As much as I envy the training and skill of professional chefs, I find it hard not to feel a bit bad for them as well. The thought of making the same few dishes over and over again is more than a little mind numbing. I can’t imagine how it must feel for someone with such talent to be limited in practice. I wonder if, in an honest moment, they might envy the freedom that I have as a humble food blogger, to make whatever I choose whenever I see fit.
It is always a privilege to eat food prepared by gifted and inspired chefs when limitations are removed, which is what I got to experience recently.
The Phantom Pig is a popup restaurant, which we found in the West London neighbourhood of Ealing. Meeting in a cafe, which normally closes earlier in the day, we found ourselves running in a bit late thanks to and someone who felt that hopping on the District Line track would make good sport.The room was packed out with others who had come for a rather intriguing menu inspired by A Christmas Carol by Charles Dickens.
I won’t trouble you with my thoughts on each of the nine (9!) courses offered to us. Each was given a rather fun name, such as Forager’s Treat (mushrooms and chestnuts), Ebenezer’s Goose (goose, obviously, and carrots), and Crusader’s Pie (milk chocolate tart with fruit and brandy). Every single course was drawn from Christmas traditions we are all so familiar with. The experience of eating the food was entirely enhanced by the link with the stories that go around the holidays. It isn’t often that I’ve seen chefs work with such refined and creative concepts, fully developed into such a rich experience.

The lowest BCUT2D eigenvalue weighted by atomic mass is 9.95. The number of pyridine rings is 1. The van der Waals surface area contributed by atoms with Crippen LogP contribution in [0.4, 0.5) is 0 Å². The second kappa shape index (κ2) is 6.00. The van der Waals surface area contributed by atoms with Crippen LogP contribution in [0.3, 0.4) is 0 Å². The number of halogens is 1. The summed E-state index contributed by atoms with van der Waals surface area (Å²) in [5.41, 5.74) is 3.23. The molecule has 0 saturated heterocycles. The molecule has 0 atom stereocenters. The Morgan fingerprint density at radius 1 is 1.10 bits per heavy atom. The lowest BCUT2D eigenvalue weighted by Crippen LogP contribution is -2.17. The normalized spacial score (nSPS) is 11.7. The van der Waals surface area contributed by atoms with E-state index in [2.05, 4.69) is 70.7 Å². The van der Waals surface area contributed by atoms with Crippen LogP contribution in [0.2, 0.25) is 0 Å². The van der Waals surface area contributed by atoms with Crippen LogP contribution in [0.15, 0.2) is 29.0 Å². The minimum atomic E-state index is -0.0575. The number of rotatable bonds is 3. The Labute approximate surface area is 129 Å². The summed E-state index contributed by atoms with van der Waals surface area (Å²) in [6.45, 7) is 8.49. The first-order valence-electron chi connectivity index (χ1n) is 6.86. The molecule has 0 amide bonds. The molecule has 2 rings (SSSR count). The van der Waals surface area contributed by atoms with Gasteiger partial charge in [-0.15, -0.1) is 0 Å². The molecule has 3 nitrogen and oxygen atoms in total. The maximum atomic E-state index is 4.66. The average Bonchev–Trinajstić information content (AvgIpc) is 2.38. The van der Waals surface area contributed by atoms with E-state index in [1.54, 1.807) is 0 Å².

A few particular highlights from the meal…
The prize for innovation must go to their interpretation of a partridge in a pear tree, which came as a starter with a filling of partridge wrapped in thinly sliced pear. How has this not become a holiday staple? Absolutely brilliant concept, and just as wonderful to eat!
The course that pushed every possible button when it came to simply delicious food is a bit harder to identify, as there are a few contenders. But I find it impossible not to bring attention to the creatively titled course of Elf Kringle’s Gravlax, consisting of salmon, red cabbage and subtle herbs.
And the biggest surprise absolutely has to be Smoking Bishop Snow, a granita infused with port and seasonal spices and extremely satisfying creme. One could do very well ending meals like this on a regular basis.
The main takeaway from all of this is that when chefs get to have a bit of fun with their creation, it works out well for everyone! The Phantom Pig is well worth tracking down, and comes highly recommended!